Jesse Cataldo’s review of “So Runs the World Away” by Josh Ritter

Josh Ritter

Artist: Josh Ritter

Album: So Runs the World Away

Critic: Jesse Cataldo

Publication: Slant, 2010

Writing Disorders: Purple Hemorrhage, Idea Fever

Longest Sentence: 64 words

Irony: “ornate surfaces that are largely filled with air”

Jesse, there’s a line from a review I read last year that stuck in my mind:


“Mew is not as thoughtful or smart as they think they are”


I couldn’t remember who wrote that stupid phrase or where it appeared, but the words still hibernated until sheer coincidence brought me back to the author. So I’m going to switch the dice now that we’re together. I’ve got this latest review of yours so we can test if you’re as smart as you think you are, because you clearly think your brain cooks some brilliant eggs. Otherwise you wouldn’t have written stuff like this:


“The conundrum in assessing a project like this is that there are the two sets of criteria by which it can be approached”


I’ll come back to that breakthrough in musical surgery, but first I want to focus on the writing itself. In any writing class handing out grades based on writing, I think it’s fair to say that you’d be at the bottom of the curve. The only thing this review really challenged me to do was to hold onto subjects long enough to reach the verb. I lost many lives. First things first: I’m going to highlight all the extra crap hedging these sentences:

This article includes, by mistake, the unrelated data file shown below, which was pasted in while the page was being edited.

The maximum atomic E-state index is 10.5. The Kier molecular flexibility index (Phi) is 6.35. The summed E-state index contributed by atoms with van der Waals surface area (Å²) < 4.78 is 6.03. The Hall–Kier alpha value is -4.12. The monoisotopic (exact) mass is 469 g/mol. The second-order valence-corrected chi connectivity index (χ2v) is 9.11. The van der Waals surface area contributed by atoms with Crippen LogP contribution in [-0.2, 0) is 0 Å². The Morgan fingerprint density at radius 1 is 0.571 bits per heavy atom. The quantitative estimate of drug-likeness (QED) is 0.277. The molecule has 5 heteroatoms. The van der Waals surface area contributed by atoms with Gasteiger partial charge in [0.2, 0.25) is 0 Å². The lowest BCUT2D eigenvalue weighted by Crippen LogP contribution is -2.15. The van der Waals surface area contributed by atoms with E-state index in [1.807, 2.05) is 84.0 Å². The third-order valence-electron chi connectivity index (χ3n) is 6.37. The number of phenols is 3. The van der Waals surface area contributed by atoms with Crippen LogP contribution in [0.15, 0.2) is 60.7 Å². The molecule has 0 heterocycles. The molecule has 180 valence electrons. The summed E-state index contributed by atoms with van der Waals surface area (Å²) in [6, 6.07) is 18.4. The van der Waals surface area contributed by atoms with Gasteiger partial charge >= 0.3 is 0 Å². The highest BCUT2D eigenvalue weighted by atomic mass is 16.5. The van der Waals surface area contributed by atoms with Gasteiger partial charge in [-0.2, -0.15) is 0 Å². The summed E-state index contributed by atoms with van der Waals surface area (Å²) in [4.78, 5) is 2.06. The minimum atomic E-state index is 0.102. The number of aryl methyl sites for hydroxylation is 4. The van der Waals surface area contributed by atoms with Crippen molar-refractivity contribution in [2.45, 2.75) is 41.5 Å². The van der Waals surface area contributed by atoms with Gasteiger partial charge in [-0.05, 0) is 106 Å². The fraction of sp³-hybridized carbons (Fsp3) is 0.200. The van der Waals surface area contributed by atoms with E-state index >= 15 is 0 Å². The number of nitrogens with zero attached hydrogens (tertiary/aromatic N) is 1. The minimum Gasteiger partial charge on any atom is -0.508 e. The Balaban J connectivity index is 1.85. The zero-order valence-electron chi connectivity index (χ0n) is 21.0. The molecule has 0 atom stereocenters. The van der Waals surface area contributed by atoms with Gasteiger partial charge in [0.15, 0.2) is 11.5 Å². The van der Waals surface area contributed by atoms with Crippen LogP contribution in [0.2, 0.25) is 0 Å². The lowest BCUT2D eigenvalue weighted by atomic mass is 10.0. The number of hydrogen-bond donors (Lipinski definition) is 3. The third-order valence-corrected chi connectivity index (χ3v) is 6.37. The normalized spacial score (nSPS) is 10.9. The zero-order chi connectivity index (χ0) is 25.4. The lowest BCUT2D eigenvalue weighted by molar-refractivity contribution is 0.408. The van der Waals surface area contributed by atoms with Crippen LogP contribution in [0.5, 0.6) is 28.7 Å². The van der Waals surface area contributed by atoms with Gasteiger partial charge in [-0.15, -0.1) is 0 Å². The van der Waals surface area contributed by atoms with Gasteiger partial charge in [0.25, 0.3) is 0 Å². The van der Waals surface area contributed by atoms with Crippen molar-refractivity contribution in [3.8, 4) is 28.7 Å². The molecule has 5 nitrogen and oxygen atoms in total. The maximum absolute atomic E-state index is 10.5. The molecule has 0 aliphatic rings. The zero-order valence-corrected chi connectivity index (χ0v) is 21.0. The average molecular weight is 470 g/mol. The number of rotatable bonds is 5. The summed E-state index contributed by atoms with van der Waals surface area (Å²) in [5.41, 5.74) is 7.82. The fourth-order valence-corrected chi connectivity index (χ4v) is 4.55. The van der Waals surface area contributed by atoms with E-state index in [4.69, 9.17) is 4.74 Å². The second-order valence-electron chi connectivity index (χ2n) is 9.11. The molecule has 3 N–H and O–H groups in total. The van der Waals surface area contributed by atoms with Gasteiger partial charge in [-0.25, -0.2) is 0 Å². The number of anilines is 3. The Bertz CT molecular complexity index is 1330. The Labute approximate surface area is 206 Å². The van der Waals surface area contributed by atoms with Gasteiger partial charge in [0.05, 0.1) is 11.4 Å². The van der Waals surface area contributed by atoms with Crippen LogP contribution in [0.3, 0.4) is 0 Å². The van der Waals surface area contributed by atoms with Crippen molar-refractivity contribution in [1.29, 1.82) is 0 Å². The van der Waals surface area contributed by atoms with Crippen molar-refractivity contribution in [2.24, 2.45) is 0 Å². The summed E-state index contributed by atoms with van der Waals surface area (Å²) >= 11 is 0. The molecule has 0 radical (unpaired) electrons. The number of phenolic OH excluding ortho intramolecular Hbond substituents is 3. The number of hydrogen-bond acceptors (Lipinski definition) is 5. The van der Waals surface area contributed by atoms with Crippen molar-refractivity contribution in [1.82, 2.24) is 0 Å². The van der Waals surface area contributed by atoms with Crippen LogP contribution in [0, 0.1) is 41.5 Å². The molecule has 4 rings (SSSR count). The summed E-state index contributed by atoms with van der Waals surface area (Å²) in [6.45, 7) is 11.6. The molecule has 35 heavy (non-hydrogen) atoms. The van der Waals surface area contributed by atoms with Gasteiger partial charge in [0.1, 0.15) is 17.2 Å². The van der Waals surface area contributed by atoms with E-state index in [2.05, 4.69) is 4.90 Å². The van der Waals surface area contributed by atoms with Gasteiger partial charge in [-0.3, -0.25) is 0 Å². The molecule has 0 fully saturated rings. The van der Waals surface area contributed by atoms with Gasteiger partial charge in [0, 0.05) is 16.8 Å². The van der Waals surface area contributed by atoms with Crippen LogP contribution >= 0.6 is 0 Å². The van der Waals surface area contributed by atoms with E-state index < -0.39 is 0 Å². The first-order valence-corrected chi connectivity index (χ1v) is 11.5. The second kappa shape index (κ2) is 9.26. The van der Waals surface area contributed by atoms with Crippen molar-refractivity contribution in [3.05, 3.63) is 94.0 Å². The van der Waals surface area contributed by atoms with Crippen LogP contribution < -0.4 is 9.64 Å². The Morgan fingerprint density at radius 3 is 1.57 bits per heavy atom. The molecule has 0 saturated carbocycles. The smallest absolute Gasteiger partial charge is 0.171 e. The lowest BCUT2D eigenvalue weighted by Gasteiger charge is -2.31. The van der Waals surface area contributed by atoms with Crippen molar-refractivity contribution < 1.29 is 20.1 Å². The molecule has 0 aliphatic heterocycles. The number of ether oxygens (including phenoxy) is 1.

“But the atmosphere of rough, old conceits scrubbed clean, with just enough dirt left to seem genuine, is ultimately a disquieting one”


“This is unfortunate because Ritter, whose numerous songwriting accolades are trumpeted in the album’s press release, is a more than capable lyricist.”


Jesse, putting the Red Sea between subject and linking verb is…not good. Contrary to popular belief in your field, a two-letter verb can indeed collapse under an author’s excess. Imagine those sentences surrounded by others just as hard. Might make for a difficult read, wouldn’t you say? Well, that’s your review.


Thanks to the rating stars and a few rereads, I understood you had mixed feelings about this album. Well, it’s fine being on the fence about liking or disliking an album, but not so much with silly adverb constructions. Read these phrases:


“the borderline offensive”


“the slightly enthralling aura”


“nearly stuffy compositions”


How can you be almost offended by something? Slightly enthralled? Nearly stuffed up? Those are all adjectives that describe either/or situations, so you really need to be on one side of the fence or the other, because straddling the thing with a post up your butt just doesn’t look right.


If nothing else, all these modifiers showed me how you avoid brevity like the plague. At least SOME music critics are succinct, but certainly not most. I’d lump you in with “most” there.  Nearly every sentence in your review kicks brevity in the balls and drops a teabag for good measure. You seemed to pride yourself on taking the long way around EVERYTHING, even down to the level of word choice. Let’s return to a previous example: